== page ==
Jeff Chelsky: The IEG report made recommendations including the need to streamline the waste hierarchy and strengthen circular economy approaches within bank group work. It also recommended strengthening the Bank's convening power to coordinate siloed efforts among multiple organizations. How might the World Bank and other development institutions work together to implement these recommendations?
Steve Fletcher: Yeah, that's a tough question. There's global recognition that the transition to a circular economy is critical to solving many of the world's problems, not just waste management or plastic pollution. It is also important for tackling climate change and dealing with biodiversity loss. Using our resources more efficiently and using less virgin material— be it plastic or anything— is all going to make for a more resource-efficient, less polluting, less climate-damaging global economy.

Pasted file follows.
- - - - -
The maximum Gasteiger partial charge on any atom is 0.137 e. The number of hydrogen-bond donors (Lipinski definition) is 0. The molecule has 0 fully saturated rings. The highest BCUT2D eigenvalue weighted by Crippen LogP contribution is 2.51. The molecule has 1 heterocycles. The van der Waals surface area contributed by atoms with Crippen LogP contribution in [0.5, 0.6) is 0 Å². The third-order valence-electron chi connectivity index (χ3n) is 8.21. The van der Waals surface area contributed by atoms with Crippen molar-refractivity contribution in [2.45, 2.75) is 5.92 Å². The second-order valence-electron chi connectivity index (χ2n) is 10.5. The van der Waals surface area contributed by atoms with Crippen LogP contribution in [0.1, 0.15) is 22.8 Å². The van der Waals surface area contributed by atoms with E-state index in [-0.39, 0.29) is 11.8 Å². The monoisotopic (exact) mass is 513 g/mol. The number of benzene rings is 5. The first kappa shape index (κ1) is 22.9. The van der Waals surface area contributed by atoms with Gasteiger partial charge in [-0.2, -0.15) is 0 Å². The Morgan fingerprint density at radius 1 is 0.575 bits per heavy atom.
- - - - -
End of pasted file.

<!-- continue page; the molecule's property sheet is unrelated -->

The question, therefore, is why isn't that transition happening as quickly as we need it to? Because the situation is urgent, right? We're having a nice conversation here, but the situation is urgent and requires immediate action. So, the World Bank and its development partners can offer a collective global leadership to push the transition to a circular economy hard and get it embedded into the investment strategies of all the major development banks and placed front and center in national development plans. They can make sure that it is then filtered down into specific industrial or activity sectors within national economies —that could be plastics or tourism, or anything else—. They can try to embed the circular economy at the heart of everything that we do, really.